Thursday, December 14
Progressive gains on election day offered little consolation to gay rights activists who watched as seven states overwhelmingly approved amendments defining marriage as a one-man, one-woman institution. Though Arizona voters made their state the first to reject such a measure–by a slim 2 percent margin–the results elsewhere confirmed that gay marriages and domestic partnerships that resemble marriage, even heterosexual ones, are still a difficult and divisive issue for the U.S. population.
The bitter effects of these marriage amendments are clearly visible on campuses of public universities, where the issue of domestic partner benefits–or the lack thereof–has begun to upset the progressive climate of academia. As lawsuits challenge public employers’ rights to provide domestic partnership benefits and state legislatures concur, some professors are choosing to leave their institutions, and some outraged students are speaking out.
University of Wisconsin students have an especially valid reason to be concerned about the language recently added to their state’s constitution. Its prohibition of ” a legal status identical or substantially similar to that of marriage for unmarried individuals,” could jeopardize the university’s efforts to secure domestic partner benefits for its employees–an ongoing battle that had previously faced tough opposition from the state legislature. Indeed, in states that passed similar amendments in 2004, the legality of offering these benefits to public employees has been challenged in court and by state officials on the grounds that the policies now run contrary to state constitutions. This is bad news for public universities, not only in Wisconsin but also in states like Virginia, Ohio, and Michigan, where voters have ratified similar amendments. Faced with uphill legal battles and a lack of state support, some professors choose to simply leave.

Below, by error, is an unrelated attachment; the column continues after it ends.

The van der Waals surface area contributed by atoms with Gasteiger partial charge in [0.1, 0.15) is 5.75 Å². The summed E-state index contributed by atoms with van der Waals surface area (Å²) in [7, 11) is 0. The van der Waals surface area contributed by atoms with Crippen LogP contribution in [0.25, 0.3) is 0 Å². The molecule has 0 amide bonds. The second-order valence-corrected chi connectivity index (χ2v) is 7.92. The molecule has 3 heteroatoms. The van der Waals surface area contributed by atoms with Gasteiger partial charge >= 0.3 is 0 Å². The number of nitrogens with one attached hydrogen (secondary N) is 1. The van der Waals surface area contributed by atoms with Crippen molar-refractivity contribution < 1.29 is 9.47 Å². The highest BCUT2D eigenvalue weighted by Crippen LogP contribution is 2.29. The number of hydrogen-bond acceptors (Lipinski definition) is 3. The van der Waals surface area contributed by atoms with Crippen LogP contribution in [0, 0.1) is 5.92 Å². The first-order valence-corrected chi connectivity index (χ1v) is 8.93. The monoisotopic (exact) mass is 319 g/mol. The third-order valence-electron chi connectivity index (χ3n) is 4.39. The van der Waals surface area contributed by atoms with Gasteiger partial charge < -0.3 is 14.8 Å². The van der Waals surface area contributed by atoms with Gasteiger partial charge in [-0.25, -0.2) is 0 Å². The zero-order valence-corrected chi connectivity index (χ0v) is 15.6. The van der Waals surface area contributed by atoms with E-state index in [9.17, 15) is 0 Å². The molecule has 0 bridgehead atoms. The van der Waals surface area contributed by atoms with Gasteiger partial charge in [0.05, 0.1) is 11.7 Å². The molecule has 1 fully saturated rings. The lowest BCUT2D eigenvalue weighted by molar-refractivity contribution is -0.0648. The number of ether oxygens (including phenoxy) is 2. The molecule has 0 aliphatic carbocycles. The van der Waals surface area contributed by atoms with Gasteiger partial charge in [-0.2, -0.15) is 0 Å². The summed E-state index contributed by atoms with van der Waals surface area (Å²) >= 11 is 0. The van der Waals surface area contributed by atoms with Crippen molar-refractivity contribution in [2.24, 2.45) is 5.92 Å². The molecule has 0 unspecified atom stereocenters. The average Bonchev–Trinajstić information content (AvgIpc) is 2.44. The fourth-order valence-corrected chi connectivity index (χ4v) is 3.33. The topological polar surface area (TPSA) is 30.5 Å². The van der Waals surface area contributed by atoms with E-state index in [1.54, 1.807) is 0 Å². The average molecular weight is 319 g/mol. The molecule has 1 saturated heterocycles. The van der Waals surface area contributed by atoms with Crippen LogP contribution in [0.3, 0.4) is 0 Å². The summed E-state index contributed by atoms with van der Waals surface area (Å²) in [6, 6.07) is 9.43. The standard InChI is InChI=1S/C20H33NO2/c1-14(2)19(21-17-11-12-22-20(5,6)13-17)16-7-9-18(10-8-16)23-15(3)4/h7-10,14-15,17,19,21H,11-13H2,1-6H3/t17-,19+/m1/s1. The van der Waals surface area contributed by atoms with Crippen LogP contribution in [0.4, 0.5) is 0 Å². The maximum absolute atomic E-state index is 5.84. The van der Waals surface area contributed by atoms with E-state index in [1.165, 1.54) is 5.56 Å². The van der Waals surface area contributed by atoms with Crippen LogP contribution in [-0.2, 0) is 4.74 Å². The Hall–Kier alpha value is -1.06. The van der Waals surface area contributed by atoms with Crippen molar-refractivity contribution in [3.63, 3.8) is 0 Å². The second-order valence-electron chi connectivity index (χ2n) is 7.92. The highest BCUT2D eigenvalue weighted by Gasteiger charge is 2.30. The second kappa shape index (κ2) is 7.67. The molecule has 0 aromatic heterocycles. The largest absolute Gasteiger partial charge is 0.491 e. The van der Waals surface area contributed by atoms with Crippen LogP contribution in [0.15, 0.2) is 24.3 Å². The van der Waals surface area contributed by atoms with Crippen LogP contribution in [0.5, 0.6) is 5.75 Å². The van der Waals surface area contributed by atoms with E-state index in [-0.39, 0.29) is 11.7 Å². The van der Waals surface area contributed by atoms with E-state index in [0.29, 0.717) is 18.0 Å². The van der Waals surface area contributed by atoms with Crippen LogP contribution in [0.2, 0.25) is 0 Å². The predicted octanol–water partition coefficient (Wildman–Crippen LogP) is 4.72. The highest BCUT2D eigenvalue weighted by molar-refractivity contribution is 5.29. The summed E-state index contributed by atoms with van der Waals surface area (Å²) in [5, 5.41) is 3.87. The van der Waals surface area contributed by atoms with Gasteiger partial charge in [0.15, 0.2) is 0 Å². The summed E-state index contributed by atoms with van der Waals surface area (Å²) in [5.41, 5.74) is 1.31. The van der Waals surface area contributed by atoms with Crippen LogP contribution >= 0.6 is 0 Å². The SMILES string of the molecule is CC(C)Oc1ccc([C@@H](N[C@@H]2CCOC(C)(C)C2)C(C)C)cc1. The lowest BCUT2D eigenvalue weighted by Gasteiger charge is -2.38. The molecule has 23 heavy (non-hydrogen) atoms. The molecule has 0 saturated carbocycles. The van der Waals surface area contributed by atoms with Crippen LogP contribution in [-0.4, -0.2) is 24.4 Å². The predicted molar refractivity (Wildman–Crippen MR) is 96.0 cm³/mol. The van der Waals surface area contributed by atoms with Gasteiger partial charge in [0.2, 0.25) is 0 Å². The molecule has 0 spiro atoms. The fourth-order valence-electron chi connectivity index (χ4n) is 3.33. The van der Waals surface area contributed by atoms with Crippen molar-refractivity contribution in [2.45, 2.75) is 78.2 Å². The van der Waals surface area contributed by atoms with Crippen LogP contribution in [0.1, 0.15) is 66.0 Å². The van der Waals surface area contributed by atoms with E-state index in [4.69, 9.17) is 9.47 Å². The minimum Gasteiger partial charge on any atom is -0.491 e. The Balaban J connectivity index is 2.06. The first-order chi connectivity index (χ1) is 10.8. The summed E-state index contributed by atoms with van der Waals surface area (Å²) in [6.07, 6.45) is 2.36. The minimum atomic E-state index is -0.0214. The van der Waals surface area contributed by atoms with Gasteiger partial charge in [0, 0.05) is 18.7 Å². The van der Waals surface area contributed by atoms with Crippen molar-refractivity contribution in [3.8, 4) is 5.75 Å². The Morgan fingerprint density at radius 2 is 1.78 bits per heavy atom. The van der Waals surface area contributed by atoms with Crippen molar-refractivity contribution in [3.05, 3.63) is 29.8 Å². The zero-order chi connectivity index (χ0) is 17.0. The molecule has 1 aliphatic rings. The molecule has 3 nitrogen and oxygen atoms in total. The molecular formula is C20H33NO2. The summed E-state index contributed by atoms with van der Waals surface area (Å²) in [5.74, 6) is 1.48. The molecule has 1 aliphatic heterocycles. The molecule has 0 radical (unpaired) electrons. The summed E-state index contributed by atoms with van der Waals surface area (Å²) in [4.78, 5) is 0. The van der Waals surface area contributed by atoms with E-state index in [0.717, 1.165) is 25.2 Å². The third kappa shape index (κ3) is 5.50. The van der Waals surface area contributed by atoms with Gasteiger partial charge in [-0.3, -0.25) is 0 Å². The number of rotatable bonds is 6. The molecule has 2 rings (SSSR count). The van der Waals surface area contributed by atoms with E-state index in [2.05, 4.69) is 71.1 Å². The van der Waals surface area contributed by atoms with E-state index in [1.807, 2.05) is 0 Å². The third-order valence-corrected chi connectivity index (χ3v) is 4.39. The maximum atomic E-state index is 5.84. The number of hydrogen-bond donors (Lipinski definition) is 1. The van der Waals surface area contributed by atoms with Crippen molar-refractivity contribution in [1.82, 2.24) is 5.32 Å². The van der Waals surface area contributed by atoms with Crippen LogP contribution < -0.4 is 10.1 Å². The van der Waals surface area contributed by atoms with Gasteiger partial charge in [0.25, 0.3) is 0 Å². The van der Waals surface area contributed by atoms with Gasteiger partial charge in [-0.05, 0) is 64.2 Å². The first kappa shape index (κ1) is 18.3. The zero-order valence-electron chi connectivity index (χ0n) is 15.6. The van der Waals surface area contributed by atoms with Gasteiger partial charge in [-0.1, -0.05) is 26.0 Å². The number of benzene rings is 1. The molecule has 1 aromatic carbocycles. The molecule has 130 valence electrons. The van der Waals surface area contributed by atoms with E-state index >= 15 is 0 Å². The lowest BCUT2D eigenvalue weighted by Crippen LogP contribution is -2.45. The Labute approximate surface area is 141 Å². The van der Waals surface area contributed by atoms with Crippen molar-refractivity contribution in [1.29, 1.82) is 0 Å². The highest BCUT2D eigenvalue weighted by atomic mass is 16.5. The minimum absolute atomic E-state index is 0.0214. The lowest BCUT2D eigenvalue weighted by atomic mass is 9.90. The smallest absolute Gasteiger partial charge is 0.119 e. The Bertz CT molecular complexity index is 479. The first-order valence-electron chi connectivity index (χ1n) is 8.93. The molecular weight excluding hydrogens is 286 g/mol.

“It scares me to think that we might see some of our most prized researchers leave this system,” Christopher Semanas, a senior at UW-Parkside and a member of the state university system’s Board of Regents, told Campus Progress. He added that the lack of benefits impacts faculty recruiting: Candidates increasingly seek partner benefits, and UW-Madison is the only Big Ten school that doesn’t offer them. Semanas believes this policy puts UW at a disadvantage, and that, ultimately, students pay the price. For this reason, the UW Regents came out publicly against the amendment.
To an administration, faculty, and student body that had mounted such a strong opposition to the amendment, the results on Nov. 7 appeared to be a final blow to their progressive ideals. On the Friday after the election, University chancellor John Wiley held a town hall forum to discuss possible next steps, but by then, many faculty members were already planning to move on. Several professors and staff, including mathematics professor Concha Gomez, announced they would seek employment elsewhere, presumably at an institution where employee benefits weren’t regulated by an unfriendly state legislature.